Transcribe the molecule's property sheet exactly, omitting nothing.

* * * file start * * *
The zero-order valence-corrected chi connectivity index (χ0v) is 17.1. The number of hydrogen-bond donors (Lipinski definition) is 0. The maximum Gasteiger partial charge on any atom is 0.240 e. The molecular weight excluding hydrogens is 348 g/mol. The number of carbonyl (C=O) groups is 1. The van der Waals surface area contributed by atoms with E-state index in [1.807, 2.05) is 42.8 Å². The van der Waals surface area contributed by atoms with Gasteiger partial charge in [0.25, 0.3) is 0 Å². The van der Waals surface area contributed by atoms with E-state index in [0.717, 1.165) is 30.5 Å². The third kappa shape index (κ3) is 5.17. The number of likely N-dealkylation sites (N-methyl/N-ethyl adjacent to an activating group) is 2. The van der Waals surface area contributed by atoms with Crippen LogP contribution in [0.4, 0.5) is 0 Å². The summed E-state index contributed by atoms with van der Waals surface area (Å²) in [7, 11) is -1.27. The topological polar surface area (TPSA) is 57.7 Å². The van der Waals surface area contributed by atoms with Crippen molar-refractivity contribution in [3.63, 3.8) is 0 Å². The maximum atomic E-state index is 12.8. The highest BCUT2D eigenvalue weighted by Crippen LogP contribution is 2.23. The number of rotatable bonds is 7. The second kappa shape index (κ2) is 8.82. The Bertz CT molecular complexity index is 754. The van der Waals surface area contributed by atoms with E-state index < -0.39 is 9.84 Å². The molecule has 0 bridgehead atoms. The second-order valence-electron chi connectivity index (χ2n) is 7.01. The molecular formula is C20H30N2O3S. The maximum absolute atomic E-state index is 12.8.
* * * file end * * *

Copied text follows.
The zero-order valence-corrected chi connectivity index (χ0v) is 17.1. The number of hydrogen-bond donors (Lipinski definition) is 0. The maximum Gasteiger partial charge on any atom is 0.240 e. The molecular weight excluding hydrogens is 348 g/mol. The number of carbonyl (C=O) groups is 1. The van der Waals surface area contributed by atoms with E-state index in [1.807, 2.05) is 42.8 Å². The van der Waals surface area contributed by atoms with Gasteiger partial charge in [0.25, 0.3) is 0 Å². The van der Waals surface area contributed by atoms with E-state index in [0.717, 1.165) is 30.5 Å². The third kappa shape index (κ3) is 5.17. The number of likely N-dealkylation sites (N-methyl/N-ethyl adjacent to an activating group) is 2. The van der Waals surface area contributed by atoms with Crippen LogP contribution in [0.4, 0.5) is 0 Å². The summed E-state index contributed by atoms with van der Waals surface area (Å²) in [7, 11) is -1.27. The topological polar surface area (TPSA) is 57.7 Å². The van der Waals surface area contributed by atoms with Crippen molar-refractivity contribution in [3.63, 3.8) is 0 Å². The maximum atomic E-state index is 12.8. The highest BCUT2D eigenvalue weighted by Crippen LogP contribution is 2.23. The number of rotatable bonds is 7. The second kappa shape index (κ2) is 8.82. The Bertz CT molecular complexity index is 754. The van der Waals surface area contributed by atoms with E-state index < -0.39 is 9.84 Å². The molecule has 0 bridgehead atoms. The second-order valence-electron chi connectivity index (χ2n) is 7.01. The molecular formula is C20H30N2O3S. The maximum absolute atomic E-state index is 12.8.